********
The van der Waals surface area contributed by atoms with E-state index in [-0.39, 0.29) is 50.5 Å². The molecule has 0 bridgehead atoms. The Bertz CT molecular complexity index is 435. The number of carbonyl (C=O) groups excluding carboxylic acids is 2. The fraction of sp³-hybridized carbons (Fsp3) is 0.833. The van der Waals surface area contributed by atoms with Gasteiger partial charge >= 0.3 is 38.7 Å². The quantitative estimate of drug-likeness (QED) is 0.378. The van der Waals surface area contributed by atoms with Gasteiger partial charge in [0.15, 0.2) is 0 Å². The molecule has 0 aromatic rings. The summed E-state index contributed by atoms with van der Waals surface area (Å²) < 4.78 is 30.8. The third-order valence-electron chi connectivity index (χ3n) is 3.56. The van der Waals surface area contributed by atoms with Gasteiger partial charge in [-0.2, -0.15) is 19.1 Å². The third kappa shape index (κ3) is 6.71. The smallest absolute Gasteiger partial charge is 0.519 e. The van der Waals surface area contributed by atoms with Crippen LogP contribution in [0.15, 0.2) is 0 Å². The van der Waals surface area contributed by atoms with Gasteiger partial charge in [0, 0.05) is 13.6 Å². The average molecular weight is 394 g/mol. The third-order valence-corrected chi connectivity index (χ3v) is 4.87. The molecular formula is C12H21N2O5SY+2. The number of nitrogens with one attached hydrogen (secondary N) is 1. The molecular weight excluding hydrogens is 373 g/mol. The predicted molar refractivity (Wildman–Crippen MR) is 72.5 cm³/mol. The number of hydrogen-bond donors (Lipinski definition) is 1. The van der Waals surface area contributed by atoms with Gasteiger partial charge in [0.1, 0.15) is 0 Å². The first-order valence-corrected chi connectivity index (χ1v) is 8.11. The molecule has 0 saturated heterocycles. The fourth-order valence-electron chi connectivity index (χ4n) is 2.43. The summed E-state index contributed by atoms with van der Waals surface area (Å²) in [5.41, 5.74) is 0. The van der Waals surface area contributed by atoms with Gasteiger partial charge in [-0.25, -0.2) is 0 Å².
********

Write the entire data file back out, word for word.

The van der Waals surface area contributed by atoms with E-state index in [-0.39, 0.29) is 50.5 Å². The molecule has 0 bridgehead atoms. The Bertz CT molecular complexity index is 435. The number of carbonyl (C=O) groups excluding carboxylic acids is 2. The fraction of sp³-hybridized carbons (Fsp3) is 0.833. The van der Waals surface area contributed by atoms with Gasteiger partial charge >= 0.3 is 38.7 Å². The quantitative estimate of drug-likeness (QED) is 0.378. The van der Waals surface area contributed by atoms with Gasteiger partial charge in [0.15, 0.2) is 0 Å². The molecule has 0 aromatic rings. The summed E-state index contributed by atoms with van der Waals surface area (Å²) < 4.78 is 30.8. The third-order valence-electron chi connectivity index (χ3n) is 3.56. The van der Waals surface area contributed by atoms with Gasteiger partial charge in [-0.2, -0.15) is 19.1 Å². The third kappa shape index (κ3) is 6.71. The smallest absolute Gasteiger partial charge is 0.519 e. The van der Waals surface area contributed by atoms with Crippen LogP contribution in [0.15, 0.2) is 0 Å². The van der Waals surface area contributed by atoms with Gasteiger partial charge in [0, 0.05) is 13.6 Å². The average molecular weight is 394 g/mol. The third-order valence-corrected chi connectivity index (χ3v) is 4.87. The molecular formula is C12H21N2O5SY+2. The number of nitrogens with one attached hydrogen (secondary N) is 1. The molecular weight excluding hydrogens is 373 g/mol. The predicted molar refractivity (Wildman–Crippen MR) is 72.5 cm³/mol. The number of hydrogen-bond donors (Lipinski definition) is 1. The van der Waals surface area contributed by atoms with Gasteiger partial charge in [0.1, 0.15) is 0 Å². The first-order valence-corrected chi connectivity index (χ1v) is 8.11. The molecule has 0 saturated heterocycles. The fourth-order valence-electron chi connectivity index (χ4n) is 2.43. The summed E-state index contributed by atoms with van der Waals surface area (Å²) in [5.41, 5.74) is 0. The van der Waals surface area contributed by atoms with Gasteiger partial charge in [-0.25, -0.2) is 0 Å².